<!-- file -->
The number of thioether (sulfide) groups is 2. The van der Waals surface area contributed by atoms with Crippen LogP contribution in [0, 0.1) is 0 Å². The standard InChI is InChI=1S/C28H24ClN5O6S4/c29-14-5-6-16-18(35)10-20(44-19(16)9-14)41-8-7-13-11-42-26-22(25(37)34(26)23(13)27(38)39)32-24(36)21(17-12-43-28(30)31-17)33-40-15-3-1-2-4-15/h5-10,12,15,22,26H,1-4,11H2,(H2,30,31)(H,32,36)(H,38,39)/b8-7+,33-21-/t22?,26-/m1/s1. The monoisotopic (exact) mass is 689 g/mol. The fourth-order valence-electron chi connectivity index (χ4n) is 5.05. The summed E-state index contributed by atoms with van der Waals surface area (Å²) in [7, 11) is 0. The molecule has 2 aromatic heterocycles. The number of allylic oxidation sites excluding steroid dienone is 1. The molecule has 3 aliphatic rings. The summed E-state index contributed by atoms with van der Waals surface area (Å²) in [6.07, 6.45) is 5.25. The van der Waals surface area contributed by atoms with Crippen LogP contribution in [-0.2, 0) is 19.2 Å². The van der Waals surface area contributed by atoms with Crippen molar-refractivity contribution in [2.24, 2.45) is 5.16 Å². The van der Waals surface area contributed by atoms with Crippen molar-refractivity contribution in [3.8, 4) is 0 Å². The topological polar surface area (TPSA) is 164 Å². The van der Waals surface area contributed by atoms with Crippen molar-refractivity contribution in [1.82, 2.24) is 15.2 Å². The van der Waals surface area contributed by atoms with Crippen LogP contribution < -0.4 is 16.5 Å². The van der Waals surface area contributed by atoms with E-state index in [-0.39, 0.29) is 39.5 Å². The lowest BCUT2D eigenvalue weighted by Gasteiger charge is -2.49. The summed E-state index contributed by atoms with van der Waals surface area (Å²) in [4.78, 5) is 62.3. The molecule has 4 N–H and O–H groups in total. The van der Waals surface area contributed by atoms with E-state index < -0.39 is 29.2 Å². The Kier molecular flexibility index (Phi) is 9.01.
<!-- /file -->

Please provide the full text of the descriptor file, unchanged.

The number of thioether (sulfide) groups is 2. The van der Waals surface area contributed by atoms with Crippen LogP contribution in [0, 0.1) is 0 Å². The standard InChI is InChI=1S/C28H24ClN5O6S4/c29-14-5-6-16-18(35)10-20(44-19(16)9-14)41-8-7-13-11-42-26-22(25(37)34(26)23(13)27(38)39)32-24(36)21(17-12-43-28(30)31-17)33-40-15-3-1-2-4-15/h5-10,12,15,22,26H,1-4,11H2,(H2,30,31)(H,32,36)(H,38,39)/b8-7+,33-21-/t22?,26-/m1/s1. The monoisotopic (exact) mass is 689 g/mol. The fourth-order valence-electron chi connectivity index (χ4n) is 5.05. The summed E-state index contributed by atoms with van der Waals surface area (Å²) in [7, 11) is 0. The molecule has 2 aromatic heterocycles. The number of allylic oxidation sites excluding steroid dienone is 1. The molecule has 3 aliphatic rings. The summed E-state index contributed by atoms with van der Waals surface area (Å²) in [6.07, 6.45) is 5.25. The van der Waals surface area contributed by atoms with Crippen LogP contribution in [-0.2, 0) is 19.2 Å². The van der Waals surface area contributed by atoms with Crippen molar-refractivity contribution in [2.24, 2.45) is 5.16 Å². The van der Waals surface area contributed by atoms with Crippen molar-refractivity contribution in [3.8, 4) is 0 Å². The topological polar surface area (TPSA) is 164 Å². The van der Waals surface area contributed by atoms with Crippen molar-refractivity contribution in [1.82, 2.24) is 15.2 Å². The van der Waals surface area contributed by atoms with Crippen LogP contribution < -0.4 is 16.5 Å². The van der Waals surface area contributed by atoms with E-state index in [-0.39, 0.29) is 39.5 Å². The lowest BCUT2D eigenvalue weighted by Gasteiger charge is -2.49. The summed E-state index contributed by atoms with van der Waals surface area (Å²) in [4.78, 5) is 62.3. The molecule has 4 N–H and O–H groups in total. The van der Waals surface area contributed by atoms with E-state index < -0.39 is 29.2 Å². The Kier molecular flexibility index (Phi) is 9.01.